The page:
As Ni√±a's crew waited, Arthur Hughes' sloop Lady Linden came across to take first in Class C, and Van Alan Clark's yawl Swamp Yankee was confirmed as Class D winner—neither of these class winners was across the line soon enough to beat Ni√±a on corrected time. Paper Tiger, the Florida rule-beater that had excited wild speculation prior to the race, came in that evening, a lowly sixth in its class (and was dropped to 30th for a rule infringement at the start). Just before midnight of the fifth day the clock wound down on the remainder of the pack, and Ni√±a was confirmed the winner.

No rating gimmick had worked in Niña's favor. The schooner gave away time to all but eight boats in the fleet. The Gulf Stream, a powerful factor in past races, was negligible this year. Niña hit the Stream straight on, some 14 miles west of the rhumb line, and was carried eight miles to the east before leaving the Stream behind. No lucky windfall came her way while other boats were standing still. In fact, from 6 p.m. on the third day until 4 o'clock the following afternoon, Niña drifted through a near dead calm, leaving no wake at all and barely keeping steerageway. Ground swells lifted and dropped the boat, and sails slatted heavily in the listless air. Balloons sent aloft to seek a path of wind hung limp from the rigging. A crewman on the foredeck struck a match and watched the steady flame consume it. A cigarette thrown over the side was still in sight 20 minutes later, floating on the quiet water.

Yet the calm that hung over the course like an assiduous ghost played a big part in Ni√±a's victory. The fact that Ni√±a never lost steerageway completely was the deciding factor in the race. "My middle name is sails," Commodore Fales said later. "I got out all my light handkerchiefs and hung them up. If I didn't like them, I took them down and put up others." In the calm, Fales constantly searched the water for a sign of wind—a feathery streak on one side, a dark patch on the other, a cloud in the distance that might hold a breath of air beneath it. By dint of such constancy, Ni√±a slid slowly forward through air too light to move other boats. Then, 80 miles from Bermuda, the wind started to build. The grand monster golliwobbler went up the track on the foremast, and Ni√±a began again on a booming reach that took her to St. David's Head.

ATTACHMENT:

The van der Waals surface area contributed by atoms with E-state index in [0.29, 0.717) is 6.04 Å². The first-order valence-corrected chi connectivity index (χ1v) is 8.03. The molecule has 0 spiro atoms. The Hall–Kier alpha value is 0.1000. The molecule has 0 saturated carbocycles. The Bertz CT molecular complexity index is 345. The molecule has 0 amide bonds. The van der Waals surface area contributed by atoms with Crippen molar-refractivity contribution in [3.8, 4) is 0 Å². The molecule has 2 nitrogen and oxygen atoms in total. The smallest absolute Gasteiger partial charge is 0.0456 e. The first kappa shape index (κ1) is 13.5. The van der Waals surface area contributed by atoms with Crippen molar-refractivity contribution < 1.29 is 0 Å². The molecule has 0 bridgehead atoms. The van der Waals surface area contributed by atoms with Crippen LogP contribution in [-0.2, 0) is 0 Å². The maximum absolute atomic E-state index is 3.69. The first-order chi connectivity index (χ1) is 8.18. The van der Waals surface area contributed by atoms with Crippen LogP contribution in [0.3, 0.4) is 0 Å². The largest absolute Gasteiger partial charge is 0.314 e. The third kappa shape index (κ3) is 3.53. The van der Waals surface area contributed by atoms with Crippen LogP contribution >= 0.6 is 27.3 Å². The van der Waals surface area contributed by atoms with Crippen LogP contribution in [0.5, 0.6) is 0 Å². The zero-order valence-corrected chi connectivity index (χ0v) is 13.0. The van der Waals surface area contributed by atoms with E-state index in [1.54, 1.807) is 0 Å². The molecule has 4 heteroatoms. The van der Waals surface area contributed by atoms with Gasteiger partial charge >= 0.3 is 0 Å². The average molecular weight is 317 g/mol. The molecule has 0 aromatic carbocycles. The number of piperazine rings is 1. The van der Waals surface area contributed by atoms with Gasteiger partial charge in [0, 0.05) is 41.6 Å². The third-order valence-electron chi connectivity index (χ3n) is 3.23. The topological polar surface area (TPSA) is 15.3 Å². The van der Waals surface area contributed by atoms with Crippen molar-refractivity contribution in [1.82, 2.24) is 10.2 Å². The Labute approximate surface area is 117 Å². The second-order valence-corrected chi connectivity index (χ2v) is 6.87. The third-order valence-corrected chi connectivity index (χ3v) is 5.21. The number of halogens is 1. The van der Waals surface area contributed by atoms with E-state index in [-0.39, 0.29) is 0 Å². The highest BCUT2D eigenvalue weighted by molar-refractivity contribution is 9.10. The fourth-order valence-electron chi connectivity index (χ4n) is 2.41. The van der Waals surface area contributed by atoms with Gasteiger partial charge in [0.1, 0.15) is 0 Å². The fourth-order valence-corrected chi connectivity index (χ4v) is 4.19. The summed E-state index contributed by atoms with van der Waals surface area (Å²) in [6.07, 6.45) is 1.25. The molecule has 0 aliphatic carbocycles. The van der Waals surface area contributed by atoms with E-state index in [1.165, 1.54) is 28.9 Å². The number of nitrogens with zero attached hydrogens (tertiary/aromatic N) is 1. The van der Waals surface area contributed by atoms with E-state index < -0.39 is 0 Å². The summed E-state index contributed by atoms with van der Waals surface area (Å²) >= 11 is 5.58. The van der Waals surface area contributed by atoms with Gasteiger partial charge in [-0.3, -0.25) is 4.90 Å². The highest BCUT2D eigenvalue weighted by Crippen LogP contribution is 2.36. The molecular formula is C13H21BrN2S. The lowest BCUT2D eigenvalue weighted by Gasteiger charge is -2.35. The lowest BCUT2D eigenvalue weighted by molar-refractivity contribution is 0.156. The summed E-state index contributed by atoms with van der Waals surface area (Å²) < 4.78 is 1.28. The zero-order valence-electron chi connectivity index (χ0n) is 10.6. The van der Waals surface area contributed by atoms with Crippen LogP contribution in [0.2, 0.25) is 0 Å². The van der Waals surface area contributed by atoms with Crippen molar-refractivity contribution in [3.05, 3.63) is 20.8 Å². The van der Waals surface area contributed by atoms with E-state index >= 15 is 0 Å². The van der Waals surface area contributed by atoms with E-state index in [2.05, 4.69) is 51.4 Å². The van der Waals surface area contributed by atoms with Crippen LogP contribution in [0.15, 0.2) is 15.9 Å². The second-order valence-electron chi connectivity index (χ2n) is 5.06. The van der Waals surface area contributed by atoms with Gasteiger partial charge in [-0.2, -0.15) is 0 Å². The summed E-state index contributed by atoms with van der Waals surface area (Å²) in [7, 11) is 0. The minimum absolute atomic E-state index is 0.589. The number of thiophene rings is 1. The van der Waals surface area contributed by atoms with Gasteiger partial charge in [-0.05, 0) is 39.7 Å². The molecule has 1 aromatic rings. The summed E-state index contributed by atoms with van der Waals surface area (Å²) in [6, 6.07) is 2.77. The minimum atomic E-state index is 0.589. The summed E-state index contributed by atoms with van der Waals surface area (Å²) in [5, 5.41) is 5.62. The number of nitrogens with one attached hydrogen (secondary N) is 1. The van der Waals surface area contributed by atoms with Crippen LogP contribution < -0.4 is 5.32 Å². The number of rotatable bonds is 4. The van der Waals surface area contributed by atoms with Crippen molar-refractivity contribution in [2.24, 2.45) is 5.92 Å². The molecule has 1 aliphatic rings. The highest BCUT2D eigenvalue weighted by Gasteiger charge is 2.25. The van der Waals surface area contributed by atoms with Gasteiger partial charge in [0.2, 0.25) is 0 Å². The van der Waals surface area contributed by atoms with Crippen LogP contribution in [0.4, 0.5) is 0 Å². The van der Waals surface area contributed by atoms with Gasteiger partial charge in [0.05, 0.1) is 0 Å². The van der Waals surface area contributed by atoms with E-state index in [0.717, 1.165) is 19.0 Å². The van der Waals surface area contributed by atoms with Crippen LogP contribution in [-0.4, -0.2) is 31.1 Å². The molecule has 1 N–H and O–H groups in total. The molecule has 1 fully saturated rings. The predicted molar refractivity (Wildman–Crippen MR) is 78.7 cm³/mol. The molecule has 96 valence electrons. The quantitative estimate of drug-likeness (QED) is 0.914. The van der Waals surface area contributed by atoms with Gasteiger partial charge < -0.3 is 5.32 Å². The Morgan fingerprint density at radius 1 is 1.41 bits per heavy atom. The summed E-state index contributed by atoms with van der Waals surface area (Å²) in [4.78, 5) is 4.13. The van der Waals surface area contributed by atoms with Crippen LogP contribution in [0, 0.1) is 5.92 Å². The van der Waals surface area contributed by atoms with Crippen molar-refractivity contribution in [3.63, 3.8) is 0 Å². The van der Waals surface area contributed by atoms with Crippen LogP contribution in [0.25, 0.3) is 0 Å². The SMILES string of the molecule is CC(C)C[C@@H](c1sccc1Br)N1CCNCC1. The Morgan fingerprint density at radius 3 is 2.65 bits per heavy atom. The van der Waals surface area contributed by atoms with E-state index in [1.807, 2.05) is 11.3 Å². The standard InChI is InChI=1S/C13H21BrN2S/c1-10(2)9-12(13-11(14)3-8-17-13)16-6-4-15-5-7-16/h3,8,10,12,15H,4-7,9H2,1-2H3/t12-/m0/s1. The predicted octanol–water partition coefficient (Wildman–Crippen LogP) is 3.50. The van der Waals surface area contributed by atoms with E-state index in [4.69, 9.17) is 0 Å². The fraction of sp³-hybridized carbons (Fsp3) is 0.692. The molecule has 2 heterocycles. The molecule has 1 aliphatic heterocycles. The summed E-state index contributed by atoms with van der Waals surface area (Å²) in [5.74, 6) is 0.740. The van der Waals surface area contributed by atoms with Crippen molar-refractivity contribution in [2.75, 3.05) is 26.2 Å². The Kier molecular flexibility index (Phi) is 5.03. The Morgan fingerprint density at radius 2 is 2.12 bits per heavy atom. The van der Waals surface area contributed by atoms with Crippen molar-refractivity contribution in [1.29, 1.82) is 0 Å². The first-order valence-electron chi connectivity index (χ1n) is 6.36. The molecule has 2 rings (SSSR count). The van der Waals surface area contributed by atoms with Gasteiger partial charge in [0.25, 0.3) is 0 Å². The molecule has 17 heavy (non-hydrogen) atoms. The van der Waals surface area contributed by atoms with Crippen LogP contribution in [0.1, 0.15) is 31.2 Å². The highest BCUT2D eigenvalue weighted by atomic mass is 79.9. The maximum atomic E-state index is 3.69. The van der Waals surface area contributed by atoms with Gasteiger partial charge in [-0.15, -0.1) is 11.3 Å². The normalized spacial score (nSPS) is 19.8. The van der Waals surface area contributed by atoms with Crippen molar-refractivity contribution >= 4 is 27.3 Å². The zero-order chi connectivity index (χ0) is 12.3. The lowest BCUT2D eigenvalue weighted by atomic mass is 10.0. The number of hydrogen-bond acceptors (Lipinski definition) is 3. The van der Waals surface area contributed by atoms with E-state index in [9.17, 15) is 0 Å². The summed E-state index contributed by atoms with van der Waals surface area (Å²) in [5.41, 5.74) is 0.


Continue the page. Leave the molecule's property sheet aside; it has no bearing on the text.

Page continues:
A new deal

Ni√±a's win was the first for a Class A boat since 1950, and for the Bermuda race itself and the handicap rule of the Cruising Club of America a victory of some significance. Since 1956, when Carleton Mitchell's Finisterre sailed to the first of three consecutive overall firsts, the big boats haven't had a chance. Finisterre and her imitators are very stable boats and therefore faster in heavy ocean races than their former time allowances gave them credit for. This year's Bermuda race was run under a change in the rating rule, which now measures a boat's righting moment—that is, the responsiveness of a boat in righting itself after heeling over. As Ni√±a's victory tends to bear out, this rule change should give the large Class A boats a fairer shake in the future.

As for old Niña's particular future, Commodore Fales said, "Now that we know we can win, I expect we're good for 10 or 15 more tries." Then his eyes went out over the water of Hamilton harbor to Niña rocking at her mooring and he added airily, "If she can take it, I can."